 It provides a variety of spaces and places to be different in.  Space has a significant impact on young children, sending strong messages about how to be and behave.  Large open spaces demand an energetic response; pathways pull children to take journeys along them; small spaces such as corners and amongst bushes encourage daydreaming, intimacy and imaginative play.  A good outdoor space has the capacity to provide a range of simple and complex spaces where children can be by themselves or with others and explore the many different ways of playing.

 It provides for refuge and reverie.  Young children need frequent restoration breaks from active and social play and must be able to find nurturing spots where they can withdraw or control the amount of sensory input and interaction.  This softness and nurture might be offered through providing places to get inside or underneath, places to stop and sit (including adult laps), places to stand and watch and places away from high activity, as well as shelter, shade and security.

Mud Digging Pit It has the right kinds of materials and resources.  These draw on what young children really want to do and know about and support the way they want to play. Open-ended, versatile and easily manipulated resources have an enormous range of possibilities for play, can be used by every child in different ways, and can be whatever the child wants them to be.  The plentiful availability of materials such as water, sand, mud and gravel, and resources such as crates, boxes, tyres, ropes and fabric, leads to high levels of motivation and inventiveness.  A water supply outdoors is essential.

 It is flexible and responsive to what children want to do.  An environment that children can manipulate, change and mould to make their own use of it, creating their own structures and experiences, is a highly enabling environment that puts the child in control as author and architect of the play, bringing high levels of involvement and creativity.  Flexibility also allows adults to modify how the space is arranged once they have had time to find out how well it is working for everyone.

 It is familiar and easy for children and adults to use.  Good quality play and learning can only occur where the child feels secure, understands the environment as a whole and can make good use of it.  Children should be supported to make their own choices about where and what to play, and to select resources easily and independently from a consistently well-organised and continuously available bank.  Layout, movement, storage and resource organisation are key to the effective use of the space by children and adults.

  maths outdoors 1Transition between inside and outside works well.  This is a very important, but often neglected, area that joins up the two halves of the setting’s learning environment and enables their use in a linked way.  It involves much more than simply a place to change clothing as it is also the place where children decide whether to go outside at all, what to do there and receive signals to help adjust their behaviour on coming back in.  Practical issues, such as toilets, clothing, tissues and hand washing can also be solved by considering these as part of the transition zone.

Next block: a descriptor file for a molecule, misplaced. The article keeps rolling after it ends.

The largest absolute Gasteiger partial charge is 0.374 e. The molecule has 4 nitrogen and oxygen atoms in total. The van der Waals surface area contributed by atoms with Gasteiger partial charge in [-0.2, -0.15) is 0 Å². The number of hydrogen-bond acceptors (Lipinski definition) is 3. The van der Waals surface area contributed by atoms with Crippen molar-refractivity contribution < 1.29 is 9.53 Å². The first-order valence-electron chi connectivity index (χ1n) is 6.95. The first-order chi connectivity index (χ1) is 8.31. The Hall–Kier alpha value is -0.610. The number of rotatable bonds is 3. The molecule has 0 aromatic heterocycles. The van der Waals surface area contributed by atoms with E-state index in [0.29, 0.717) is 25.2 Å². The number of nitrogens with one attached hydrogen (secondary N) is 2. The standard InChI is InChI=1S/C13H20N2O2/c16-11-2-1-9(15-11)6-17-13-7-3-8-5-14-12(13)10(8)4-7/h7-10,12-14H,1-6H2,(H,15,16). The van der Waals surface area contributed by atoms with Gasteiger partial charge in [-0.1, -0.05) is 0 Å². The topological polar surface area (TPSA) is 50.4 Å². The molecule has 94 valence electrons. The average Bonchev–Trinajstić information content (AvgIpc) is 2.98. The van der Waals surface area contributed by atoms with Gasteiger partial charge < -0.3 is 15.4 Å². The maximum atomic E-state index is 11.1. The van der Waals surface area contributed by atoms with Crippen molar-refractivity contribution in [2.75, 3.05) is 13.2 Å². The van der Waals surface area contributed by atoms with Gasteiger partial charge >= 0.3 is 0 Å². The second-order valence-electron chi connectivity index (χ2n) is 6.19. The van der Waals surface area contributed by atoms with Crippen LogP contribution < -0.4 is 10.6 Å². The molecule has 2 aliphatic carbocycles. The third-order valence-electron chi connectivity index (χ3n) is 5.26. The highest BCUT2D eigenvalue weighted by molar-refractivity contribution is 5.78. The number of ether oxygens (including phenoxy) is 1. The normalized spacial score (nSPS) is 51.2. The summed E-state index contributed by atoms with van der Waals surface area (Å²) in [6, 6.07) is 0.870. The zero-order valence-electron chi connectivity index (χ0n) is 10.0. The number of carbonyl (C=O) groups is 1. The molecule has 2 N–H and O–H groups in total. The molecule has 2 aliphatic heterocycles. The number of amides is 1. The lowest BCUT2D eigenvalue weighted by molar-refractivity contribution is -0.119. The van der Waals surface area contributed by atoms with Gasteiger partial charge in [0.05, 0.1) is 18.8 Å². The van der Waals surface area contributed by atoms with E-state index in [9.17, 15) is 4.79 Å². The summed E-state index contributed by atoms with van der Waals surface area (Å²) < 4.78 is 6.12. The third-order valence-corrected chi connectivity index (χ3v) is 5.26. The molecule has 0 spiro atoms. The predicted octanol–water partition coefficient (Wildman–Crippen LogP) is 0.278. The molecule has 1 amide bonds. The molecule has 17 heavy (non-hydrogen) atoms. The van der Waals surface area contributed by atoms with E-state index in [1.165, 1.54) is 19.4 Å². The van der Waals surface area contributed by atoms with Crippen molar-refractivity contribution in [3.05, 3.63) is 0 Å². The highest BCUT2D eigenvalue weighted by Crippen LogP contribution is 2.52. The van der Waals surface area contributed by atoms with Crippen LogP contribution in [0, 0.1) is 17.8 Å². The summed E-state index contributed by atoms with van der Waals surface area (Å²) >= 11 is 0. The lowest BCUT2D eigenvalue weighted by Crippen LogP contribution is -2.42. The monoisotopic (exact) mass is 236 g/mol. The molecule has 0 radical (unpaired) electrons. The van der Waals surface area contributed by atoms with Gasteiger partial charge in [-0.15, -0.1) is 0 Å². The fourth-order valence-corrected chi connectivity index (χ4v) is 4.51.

Adults are comfortable and able to really engage with children.  Weather-appropriate clothing is crucial for adults to be able to enjoy being outside with children for long periods, and could be incorporated into the transition zone.  Secure entrances/exits and boundaries allow adults to relax about letting children move around freely.  Well-placed, sheltered and comfortable seating enables adults to be attentive observers who can tune into the real meaning of children’s play, and to be available to children as they play or need a moments’ restorative cuddle.

Each of these characteristics needs careful consideration and discussion between the practitioner team and the designer in order to create an outdoor environment that works well for both children and adults.  There are many ways to incorporate each of them into a successful play garden design, and the right solutions for your setting will be unique to your situation, your children and your team.

A clear awareness of what your want your children to be able to do through your outdoor provision, knowing what messages you want to give to your children through their play outdoors, and attention to the above ten characteristics of an effective outdoor space will enable your team to articulate a clear and strong design brief.  This will in turn lead to the creation of a very special place that makes the most of the outdoor world and is wonderful to be in, because it truly meets the needs of young children for being, playing and learning.

Summary points

  • Time spent visioning and reaching a shared sense of purpose before starting to design is time well spent.
  • Draw up a master list of what you want children to be able to do through the outdoor provision.
  • It is important to be aware of the messages you want children to feel and come to believe about themselves when outdoors, so that the environment supports your aims for your children.
  • A good outdoor space has several characteristics that need careful consideration in order to create an outdoor environment that works well for both children and adults.


Jan White is an independent early childhood consultant who works nationally to advocate and support high quality outdoor provision for children from birth to five.  Her book ‘Playing and Learning Outdoors: making provision for high-quality experiences in outdoor environments’ is published by Routledge (2008).


[1] Shared vision and values for outdoor play in the early years, 2004 (available at www.ltl.org.uk)
[2] Early Years Foundation Stage, Effective practice: outdoor learning, DCSF, 2007